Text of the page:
Project TNR — New Jersey’s Humane Solution
- TNR and Communities — making the case for TNR with compelling arguments for municipal officials
- TNR and Residential Complexes — learn why TNR is the solution to free-roaming cat population at apartments, condominiums and even business parks
- Who Supports TNR — a list of groups and agencies endorsing TNR
- NJ Department of Health — describes TNR as an integral component of feral cat management
- New Jersey Society for the Prevention of Cruelty to Animals (NJSPCA) — views TNR as a non-lethal form of animal control that proactively addresses the overpopulation of cats through sterilization
- National Animal Control Officers Association — once opposed TNR, but now supports it
- Humane Society of the US — endorses TNR as the only effective and humane method of reducing feral cat numbers
Educate Yourself And Others
- How Do I Get Started? — a short outline for navigating this page
- Who is a Feral Cat? — not tame, but not quite wild, who exactly is a feral cat?
- What is TNR? — Trap-Neuter-Return in a nutshell
- TNR Brochure — general information on TNR, good educational tool to hand out to others
- Trap-Neuter-Return, not Trap-Neuter-Adopt — why TNA does not advance TNR
- Feral Cat/TNR Terms — learn the lingo of Trap-Neuter-Return
- Feeding a Stray? — perfect for the person feeding cats, but not spaying or neutering
- Finding a Trapper — answers to commonly asked questions about where help will come from for these cats from the group Staten Island Feral Initiative
- Educational Materials — books, DVDs and videos about feral cats and TNR, a wealth of information
- Making Changes in Your Town — a step-by-step guide to building a case for TNR in your town
- Why Catch and Kill Doesn’t Work — learn the reasons this simply isn’t the solution
- Protecting Birds and Other Wildlife — destructive human activities are the real threat to American wildlife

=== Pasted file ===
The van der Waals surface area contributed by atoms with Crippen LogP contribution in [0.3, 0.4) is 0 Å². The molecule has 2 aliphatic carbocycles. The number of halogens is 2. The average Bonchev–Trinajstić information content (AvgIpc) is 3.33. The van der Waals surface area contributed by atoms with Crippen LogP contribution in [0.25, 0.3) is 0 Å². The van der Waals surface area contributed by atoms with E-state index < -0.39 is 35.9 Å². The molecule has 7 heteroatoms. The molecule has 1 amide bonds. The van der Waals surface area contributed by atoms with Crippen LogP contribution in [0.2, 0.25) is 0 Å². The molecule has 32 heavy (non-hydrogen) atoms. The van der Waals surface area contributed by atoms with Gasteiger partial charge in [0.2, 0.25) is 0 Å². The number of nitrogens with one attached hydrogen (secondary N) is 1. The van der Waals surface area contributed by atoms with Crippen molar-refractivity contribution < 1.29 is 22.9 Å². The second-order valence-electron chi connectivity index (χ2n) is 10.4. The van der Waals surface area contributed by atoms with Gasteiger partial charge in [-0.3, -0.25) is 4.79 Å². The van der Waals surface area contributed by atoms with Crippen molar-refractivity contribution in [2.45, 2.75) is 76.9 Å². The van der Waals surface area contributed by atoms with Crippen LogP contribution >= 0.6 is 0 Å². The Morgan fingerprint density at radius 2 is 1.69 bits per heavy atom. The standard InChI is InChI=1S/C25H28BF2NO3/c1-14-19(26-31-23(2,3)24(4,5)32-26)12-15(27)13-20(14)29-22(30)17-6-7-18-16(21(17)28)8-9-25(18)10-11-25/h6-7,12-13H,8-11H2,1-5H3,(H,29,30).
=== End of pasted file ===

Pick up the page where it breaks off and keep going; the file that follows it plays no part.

TNR Instructions, Tips, Etc…
- Best Practices — synopsis of proper colony management
- Managing a Feral Cat Colony — in depth outline on the steps to take to properly manage a colony
- Humane Trapping Instructions — lists all that is needed to properly trap
- Eartipping — the universal sign that a cat has been TNRed
- FeLV/FIV Testing — why it is not recommended
- More on FeLV/FIV Testing
- Hard to Trap Cats — tips for getting those elusive felines
- Mass Trapping — sounds daunting, but you CAN do it
TNR Instructional Videos
- Using a Drop Trap — great for difficult cats, or catching multiple cats at once
- Drop Trap to Box Trap — how to transfer a cat from a drop trap to a regular trap
- Manual Trapping
- Socializing Feral Kittens — Part 1, Part 2 and Part 3
- Mass Trapping — 10 cats or 100, sometimes mass trapping is the way to go
- Caring for Cats in Traps — feeding cats and keeping the area clean during recovery
- Box Traps – the long, regular rectangular traps. The best kind (the only kind you should really use, have a rear guillotine door).
- Dividers – also called isolators, they look like pitchforks and are very helpful when caring for cats in traps during recovery
- Drop Traps – large approximately 3′ x 3′ traps, propped up with a stick attached to a rope. See video above.
- Cages – good if you have a mother about to give birth, or one already nursing
New Jersey Resources
- Low Cost Spay/Neuter Options in New Jersey
- Need to Borrow a Trap? — email us for a list of trap depots
- Rescue Groups for Kittens and Friendly Adults — form a relationship with local adoption groups. Contact organizations in advance of trapping to have something in place once the kittens and cats are caught.
- Adoption Packet — when placing kittens or adults yourself: Questions to Ask before Adopting, Adoption Application and Adoption Contract.
Caring For Your Feral Cat Colony
- Feeding Stations — sample stations to keep your colony area clean and neat
- Preventing Water from Freezing — great tips to help your ferals in winter
- Feral Cat Shelter — basic, but effective, do-it-yourself inexpensive shelter
- Feral Cat Shelters — more elaborate shelters
Feral Cat Relocation
NOTE: Feral cats should ONLY be relocated in extreme situations (construction or demolition near their colony, cats are in danger of being abused or killed, etc.). If the cats simply cannot remain where they are, steps must be taken to ensure a successful relocation. Feral cats should never be released in a new area without following relocation procedures — they are very territorial and will try and find their way home, often meeting an unfortunate end. Please refer to the links below to learn more. APLNJ has a packet for finding Outdoor Homes that is full of information about finding a safe new home for your colony. This packet does not list available homes. It tells you how to go about finding a new home for the cats and making sure that the new caregiver has the cats’ best interests in mind.
- Feral Cat Relocation — how to relocate safely and wisely
- Finding Outdoor Homes — includes adoption application and contract
Feral Cat / TNR Links
Project TNR is a program of Animal Protection League of New Jersey. To learn more about our other animal advocacy campaigns and programs, click here.